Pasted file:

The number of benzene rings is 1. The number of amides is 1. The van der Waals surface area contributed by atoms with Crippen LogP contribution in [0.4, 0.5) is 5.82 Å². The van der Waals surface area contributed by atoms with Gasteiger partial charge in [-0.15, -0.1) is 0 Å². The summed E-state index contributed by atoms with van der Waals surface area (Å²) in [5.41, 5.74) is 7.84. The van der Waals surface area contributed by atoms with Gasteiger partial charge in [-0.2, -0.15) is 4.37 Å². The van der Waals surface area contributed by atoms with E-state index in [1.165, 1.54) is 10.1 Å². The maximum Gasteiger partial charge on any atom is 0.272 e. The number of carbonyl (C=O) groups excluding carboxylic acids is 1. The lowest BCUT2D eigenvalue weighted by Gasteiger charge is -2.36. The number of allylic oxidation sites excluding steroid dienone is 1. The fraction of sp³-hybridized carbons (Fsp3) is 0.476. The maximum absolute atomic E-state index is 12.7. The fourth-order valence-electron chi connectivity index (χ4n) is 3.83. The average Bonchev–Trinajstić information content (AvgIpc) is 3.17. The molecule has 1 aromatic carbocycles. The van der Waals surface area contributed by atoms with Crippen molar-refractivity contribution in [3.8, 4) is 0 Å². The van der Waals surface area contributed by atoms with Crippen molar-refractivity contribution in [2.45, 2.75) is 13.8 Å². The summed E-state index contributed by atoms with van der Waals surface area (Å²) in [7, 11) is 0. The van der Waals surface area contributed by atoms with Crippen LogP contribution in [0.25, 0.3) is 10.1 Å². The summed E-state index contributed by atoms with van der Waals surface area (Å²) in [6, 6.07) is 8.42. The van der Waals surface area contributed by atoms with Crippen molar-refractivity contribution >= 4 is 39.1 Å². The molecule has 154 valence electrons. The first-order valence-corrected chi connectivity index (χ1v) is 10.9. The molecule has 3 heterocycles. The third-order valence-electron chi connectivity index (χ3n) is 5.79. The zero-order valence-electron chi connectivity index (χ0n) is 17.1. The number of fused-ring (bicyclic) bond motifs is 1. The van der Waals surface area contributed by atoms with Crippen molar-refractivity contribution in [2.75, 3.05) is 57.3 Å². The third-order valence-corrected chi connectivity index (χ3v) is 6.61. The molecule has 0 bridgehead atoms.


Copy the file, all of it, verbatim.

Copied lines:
The number of benzene rings is 1. The number of amides is 1. The van der Waals surface area contributed by atoms with Crippen LogP contribution in [0.4, 0.5) is 5.82 Å². The van der Waals surface area contributed by atoms with Gasteiger partial charge in [-0.15, -0.1) is 0 Å². The summed E-state index contributed by atoms with van der Waals surface area (Å²) in [5.41, 5.74) is 7.84. The van der Waals surface area contributed by atoms with Gasteiger partial charge in [-0.2, -0.15) is 4.37 Å². The van der Waals surface area contributed by atoms with E-state index in [1.165, 1.54) is 10.1 Å². The maximum Gasteiger partial charge on any atom is 0.272 e. The number of carbonyl (C=O) groups excluding carboxylic acids is 1. The lowest BCUT2D eigenvalue weighted by Gasteiger charge is -2.36. The number of allylic oxidation sites excluding steroid dienone is 1. The fraction of sp³-hybridized carbons (Fsp3) is 0.476. The maximum absolute atomic E-state index is 12.7. The fourth-order valence-electron chi connectivity index (χ4n) is 3.83. The average Bonchev–Trinajstić information content (AvgIpc) is 3.17. The molecule has 1 aromatic carbocycles. The van der Waals surface area contributed by atoms with Crippen molar-refractivity contribution in [3.8, 4) is 0 Å². The van der Waals surface area contributed by atoms with Crippen molar-refractivity contribution in [2.45, 2.75) is 13.8 Å². The summed E-state index contributed by atoms with van der Waals surface area (Å²) in [7, 11) is 0. The van der Waals surface area contributed by atoms with Crippen LogP contribution in [0.25, 0.3) is 10.1 Å². The summed E-state index contributed by atoms with van der Waals surface area (Å²) in [6, 6.07) is 8.42. The van der Waals surface area contributed by atoms with Crippen molar-refractivity contribution >= 4 is 39.1 Å². The molecule has 154 valence electrons. The first-order valence-corrected chi connectivity index (χ1v) is 10.9. The molecule has 3 heterocycles. The third-order valence-electron chi connectivity index (χ3n) is 5.79. The zero-order valence-electron chi connectivity index (χ0n) is 17.1. The number of fused-ring (bicyclic) bond motifs is 1. The van der Waals surface area contributed by atoms with Crippen molar-refractivity contribution in [2.75, 3.05) is 57.3 Å². The third-order valence-corrected chi connectivity index (χ3v) is 6.61. The molecule has 0 bridgehead atoms.